The effects of halide ligands on the silica supported catalysts were examined using two different catalysts. The SiO2 --AlBr2 catalyst was prepared by treating a 2:1 mixture of AlBr3 and AlEt3 with silica according to the equation below. ##STR2##
The activities of the SiO2 --AlBr2 catalysts are considerably less than the corresponding SiO2 --AlCl2 for 1-decene oligomerizations (51% vs. 70% olefin conversions).
TABLE 4______________________________________Al Species Conversion C20 Lube Visc VI______________________________________AlBr2 51% 82.4% 91.3% 18.7 cS 150AlCl2 70% 22.1% 77.9% 16.2 cS 144______________________________________ Catalyst: 35-60 mesh, 60A SiO2 calcined at 600° C., 1.5 mmol Al/g Conditions: 0.5 eq H2 O, Olefin:Catalyst = 30:1, 24° C., 24 h
The effects of support type were examined using two different catalysts prepared from gamma-alumina and silica, two readily available supports that have similar surface areas and pore sizes. Under the same conditions, decene conversions over the alumina supported AlCl2 catalyst were significantly lower than the silica supported catalyst (13% vs. 59%). The difference in catalyst activities may be attributed to the electronic properties of the supports as AlCl2 on a "basic" alumina is less Lewis acidic than the AlCl2 supported on a "neutral" silica. Although the activities of the Al2 O3 --AlCl2 catalyst are low for 1-decene oligomerizations, it is active for Friedel-Crafts aromatic alkylation as well as isobutane-butene alkylation reactions as shown in Table 5 below.
TABLE 5______________________________________Support Conversion C20 Lube Visc VI______________________________________Al2 O3 13% -- -- -- --60A SiO2 59% 21.2% 78.8% 17.9 cS 148______________________________________ Catalyst: 35-60 mesh, calcined at 600° C., 0.9 mmol AlCl2 /g Conditions: 0.5 eq H2 O, Olefin:Catalyst = 30:1, 24° C., 24 h
The effects of silica particle sizes were examined using three different catalysts prepared from different particle sizes of silica, (35-60, 100-200, and 200-425 mesh). Catalysts made from smaller particle size silica (>100 mesh) silica show slightly higher olefin conversions than catalysts prepared from the larger particle size silica (35-60 mesh). No great differences were found between catalysts based on 100-200 mesh and 200-425 mesh silica. The three catalysts based on different particle size silica yielded products of similar viscosities as shown in Table 6 below.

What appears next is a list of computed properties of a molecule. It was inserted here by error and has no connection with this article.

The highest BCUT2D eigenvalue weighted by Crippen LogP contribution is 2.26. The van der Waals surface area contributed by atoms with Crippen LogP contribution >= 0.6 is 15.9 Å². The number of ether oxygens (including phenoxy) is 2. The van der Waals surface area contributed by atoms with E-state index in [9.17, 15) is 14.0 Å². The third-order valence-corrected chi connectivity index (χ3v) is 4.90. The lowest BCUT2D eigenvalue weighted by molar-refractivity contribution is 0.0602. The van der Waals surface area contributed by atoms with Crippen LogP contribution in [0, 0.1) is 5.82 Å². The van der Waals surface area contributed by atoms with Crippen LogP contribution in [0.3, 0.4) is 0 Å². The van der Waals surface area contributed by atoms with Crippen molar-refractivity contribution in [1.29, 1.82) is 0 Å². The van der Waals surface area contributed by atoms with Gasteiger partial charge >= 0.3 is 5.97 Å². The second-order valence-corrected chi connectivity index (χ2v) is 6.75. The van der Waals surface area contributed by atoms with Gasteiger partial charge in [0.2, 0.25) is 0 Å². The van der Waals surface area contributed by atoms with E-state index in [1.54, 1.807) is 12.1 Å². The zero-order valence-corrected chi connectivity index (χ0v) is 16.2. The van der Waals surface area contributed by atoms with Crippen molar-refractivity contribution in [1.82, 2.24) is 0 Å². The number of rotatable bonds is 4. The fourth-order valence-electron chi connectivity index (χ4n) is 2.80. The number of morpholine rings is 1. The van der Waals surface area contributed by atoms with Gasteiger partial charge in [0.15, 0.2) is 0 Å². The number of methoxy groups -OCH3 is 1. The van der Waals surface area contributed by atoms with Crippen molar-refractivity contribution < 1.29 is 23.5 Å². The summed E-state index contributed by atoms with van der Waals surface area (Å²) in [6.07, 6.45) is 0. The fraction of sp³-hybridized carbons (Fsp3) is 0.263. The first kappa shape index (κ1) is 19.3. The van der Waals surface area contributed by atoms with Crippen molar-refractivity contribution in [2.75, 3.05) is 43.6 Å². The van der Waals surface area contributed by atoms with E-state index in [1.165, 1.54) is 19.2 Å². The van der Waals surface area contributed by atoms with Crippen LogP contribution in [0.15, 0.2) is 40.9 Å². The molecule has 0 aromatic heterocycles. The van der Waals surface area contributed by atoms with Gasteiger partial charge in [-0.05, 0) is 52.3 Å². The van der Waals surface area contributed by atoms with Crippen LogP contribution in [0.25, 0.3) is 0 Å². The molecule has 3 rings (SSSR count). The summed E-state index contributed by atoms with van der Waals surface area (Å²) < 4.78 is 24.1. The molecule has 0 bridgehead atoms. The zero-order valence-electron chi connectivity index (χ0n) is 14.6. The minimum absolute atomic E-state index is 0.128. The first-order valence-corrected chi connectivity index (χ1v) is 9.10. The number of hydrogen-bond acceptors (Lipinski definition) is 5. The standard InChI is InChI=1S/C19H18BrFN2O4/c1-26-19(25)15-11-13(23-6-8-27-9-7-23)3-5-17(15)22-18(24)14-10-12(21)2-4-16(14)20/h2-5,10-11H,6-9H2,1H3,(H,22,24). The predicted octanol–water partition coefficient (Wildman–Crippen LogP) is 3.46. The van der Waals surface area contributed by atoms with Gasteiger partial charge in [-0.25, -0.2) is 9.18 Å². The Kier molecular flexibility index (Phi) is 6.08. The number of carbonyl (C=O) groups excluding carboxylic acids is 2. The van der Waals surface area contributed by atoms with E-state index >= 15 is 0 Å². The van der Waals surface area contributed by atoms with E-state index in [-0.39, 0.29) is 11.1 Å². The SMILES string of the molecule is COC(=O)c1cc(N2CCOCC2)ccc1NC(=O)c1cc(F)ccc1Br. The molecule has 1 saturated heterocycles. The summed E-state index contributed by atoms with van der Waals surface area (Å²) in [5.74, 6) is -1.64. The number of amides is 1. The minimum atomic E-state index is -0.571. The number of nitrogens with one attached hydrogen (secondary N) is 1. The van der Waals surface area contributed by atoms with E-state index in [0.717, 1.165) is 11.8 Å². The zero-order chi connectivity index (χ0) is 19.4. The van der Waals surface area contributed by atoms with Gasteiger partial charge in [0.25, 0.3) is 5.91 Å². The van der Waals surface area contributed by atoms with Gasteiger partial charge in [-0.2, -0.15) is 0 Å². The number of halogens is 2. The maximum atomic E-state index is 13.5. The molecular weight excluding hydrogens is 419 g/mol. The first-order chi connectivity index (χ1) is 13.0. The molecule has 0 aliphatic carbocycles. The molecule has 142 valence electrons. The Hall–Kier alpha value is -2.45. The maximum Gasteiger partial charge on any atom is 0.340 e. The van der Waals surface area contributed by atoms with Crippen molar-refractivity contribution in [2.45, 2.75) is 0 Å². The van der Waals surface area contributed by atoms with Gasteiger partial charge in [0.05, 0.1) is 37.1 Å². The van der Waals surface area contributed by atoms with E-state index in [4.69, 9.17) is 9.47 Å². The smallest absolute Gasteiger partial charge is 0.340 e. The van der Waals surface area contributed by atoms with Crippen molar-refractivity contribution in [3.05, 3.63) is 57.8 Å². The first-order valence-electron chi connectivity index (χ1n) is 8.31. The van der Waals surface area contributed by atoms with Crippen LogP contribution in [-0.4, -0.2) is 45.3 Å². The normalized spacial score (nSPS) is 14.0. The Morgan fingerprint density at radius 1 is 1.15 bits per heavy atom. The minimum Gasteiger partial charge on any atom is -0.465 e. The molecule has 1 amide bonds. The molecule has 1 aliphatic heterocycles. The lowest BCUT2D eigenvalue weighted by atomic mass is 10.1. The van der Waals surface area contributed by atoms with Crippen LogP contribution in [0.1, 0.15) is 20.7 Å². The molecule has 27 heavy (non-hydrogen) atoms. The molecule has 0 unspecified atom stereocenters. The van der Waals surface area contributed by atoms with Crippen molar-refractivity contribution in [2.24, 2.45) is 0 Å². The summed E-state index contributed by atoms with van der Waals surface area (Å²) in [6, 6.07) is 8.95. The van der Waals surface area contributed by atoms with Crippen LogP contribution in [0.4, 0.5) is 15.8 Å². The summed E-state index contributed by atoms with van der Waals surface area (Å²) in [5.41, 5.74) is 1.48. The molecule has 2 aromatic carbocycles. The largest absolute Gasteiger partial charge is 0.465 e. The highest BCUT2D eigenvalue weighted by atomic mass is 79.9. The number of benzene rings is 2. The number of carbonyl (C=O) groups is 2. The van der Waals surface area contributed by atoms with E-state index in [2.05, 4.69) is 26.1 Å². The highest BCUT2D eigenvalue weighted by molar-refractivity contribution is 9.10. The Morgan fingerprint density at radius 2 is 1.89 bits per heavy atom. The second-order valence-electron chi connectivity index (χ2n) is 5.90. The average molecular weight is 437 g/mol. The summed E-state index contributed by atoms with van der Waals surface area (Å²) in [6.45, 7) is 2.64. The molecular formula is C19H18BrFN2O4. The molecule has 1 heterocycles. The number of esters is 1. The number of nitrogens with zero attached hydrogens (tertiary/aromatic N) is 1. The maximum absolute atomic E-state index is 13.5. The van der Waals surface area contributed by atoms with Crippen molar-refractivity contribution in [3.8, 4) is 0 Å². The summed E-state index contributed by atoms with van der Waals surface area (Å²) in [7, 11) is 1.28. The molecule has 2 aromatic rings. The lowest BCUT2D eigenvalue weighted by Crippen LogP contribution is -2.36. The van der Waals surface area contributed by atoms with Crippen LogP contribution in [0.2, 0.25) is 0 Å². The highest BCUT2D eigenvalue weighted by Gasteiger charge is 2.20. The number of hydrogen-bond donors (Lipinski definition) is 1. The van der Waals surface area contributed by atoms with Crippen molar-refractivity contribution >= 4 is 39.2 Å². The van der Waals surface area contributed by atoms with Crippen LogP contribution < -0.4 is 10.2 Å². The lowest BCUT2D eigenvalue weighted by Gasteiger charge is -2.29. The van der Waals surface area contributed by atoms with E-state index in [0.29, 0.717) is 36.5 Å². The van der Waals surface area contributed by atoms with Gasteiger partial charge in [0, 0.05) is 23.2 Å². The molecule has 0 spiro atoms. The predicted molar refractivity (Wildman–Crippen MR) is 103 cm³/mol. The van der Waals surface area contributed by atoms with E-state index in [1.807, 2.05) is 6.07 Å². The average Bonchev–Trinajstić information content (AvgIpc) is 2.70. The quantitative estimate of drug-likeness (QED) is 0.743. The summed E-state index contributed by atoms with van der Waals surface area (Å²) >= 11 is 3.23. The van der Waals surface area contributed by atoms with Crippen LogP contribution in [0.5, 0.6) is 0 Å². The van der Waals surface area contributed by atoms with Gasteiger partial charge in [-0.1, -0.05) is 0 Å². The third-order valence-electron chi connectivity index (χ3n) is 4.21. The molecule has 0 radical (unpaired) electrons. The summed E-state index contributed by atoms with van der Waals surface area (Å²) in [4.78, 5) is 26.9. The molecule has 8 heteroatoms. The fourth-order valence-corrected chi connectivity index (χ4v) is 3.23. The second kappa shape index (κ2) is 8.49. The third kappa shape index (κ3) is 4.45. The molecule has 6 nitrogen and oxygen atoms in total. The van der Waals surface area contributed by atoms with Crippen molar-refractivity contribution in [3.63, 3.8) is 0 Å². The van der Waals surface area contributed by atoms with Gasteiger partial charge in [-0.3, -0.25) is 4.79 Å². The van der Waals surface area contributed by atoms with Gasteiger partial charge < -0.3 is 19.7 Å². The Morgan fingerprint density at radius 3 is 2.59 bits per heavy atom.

TABLE 6______________________________________SiO2 Support Conversion C20 Lube Visc VI______________________________________35-60 mesh 71% 20.2% 79.8% 15.8 cS 143100-200 mesh 83% 20.8% 79.2% 14.9 cS 144______________________________________ Catalyst: 150A SiO2, calcined at 600° C., 0.9 mmol AlCl2 /g Conditions: 0.5 eq H2 O, Olefin:Catalyst = 30:1, 24° C., 24 h
The effects of silica pore sizes were examined using four different catalysts prepared from different pore sizes of silica, 40 A, 60 A, 150 A and 258 A. Under the same conditions decene conversions increased with silica pore size up to 150 A. Above that, the advantage of a large pore silica (e.g. 258 A) was not obvious. The product viscosities decreased from 18 cS to 12 cS as silica pore sizes increase from 60 A to 258 A as shown in Table 7 below.
TABLE 7______________________________________SiO2 Pore Size Conversion C20 Lube Visc VI______________________________________40A 7% -- -- -- --60A 60% 21.2% 78.7% 17.9 cs 148150A 71% 20.2% 79.8% 15.8 cS 143______________________________________ Catalyst: 35-60 mesh SiO2, calcined at 600° C., 0.9 mmol AlCl2 /g Conditions: 0.5 eq H2 O, Olefin:Catalyst = 30:1, 24° C., 24 h
150A 83% 20.8% 79.2% 14.9 cS 144258A 72% 25.2% 74.8% 11.9 cS 141______________________________________ Catalyst: 100-200 mesh SiO2, calcined at 600° C., 0.9 mmol AlCl2 /g Conditions: 0.5 eq H2 O, Olefin:Catalyst = 30:1, 24° C., 24 h
Calcination temperatures for the silica support were examined using catalysts prepared from silica dehydrated at 300° C. and 600° C. The former yielded significantly more dimers. Silica dehydrated at 600° C. is believed to contain only isolated silanols resulting in Al anchoring only through the formation of one Al--O--Si bond. Silica dehydrated at 300° C. is thought to contain adjacent as well as isolated silanol groups on the surface resulting in two kinds of alumina bound to the surface. Alumina containing two O--Si ligands are much less Lewis acidic than Al with one O--Si ligand. The large amounts of decene dimers made by the 300° C. dehydrated silica may be formed by the less acidic aluminum centers which can not catalyze further oligomerization of the dimers to form higher oligomers due to its inherent lower activities. Results are given below in Table 8.
TABLE 8______________________________________Calc. Temp. Conversion C20 Lube Visc VI______________________________________300° C. 66% 61.5% 38.5% 7.0 cS 126600° C. 59% 47.4% 52.7% 7.7 cS 136______________________________________ Catalyst: 35-60 mesh, 60A, calcined at 600° C. Conditions: 0.5 eq H2 O, Olefin:Catalyst = 30:1, 24° C., 24 h
The effects of varying amounts of AlCl2 on the silica surface of the catalysts were examined. A significant increase of Al on the support (by 67%) improves olefin conversion only slightly, from 60% to 68% as shown in Table 9 below.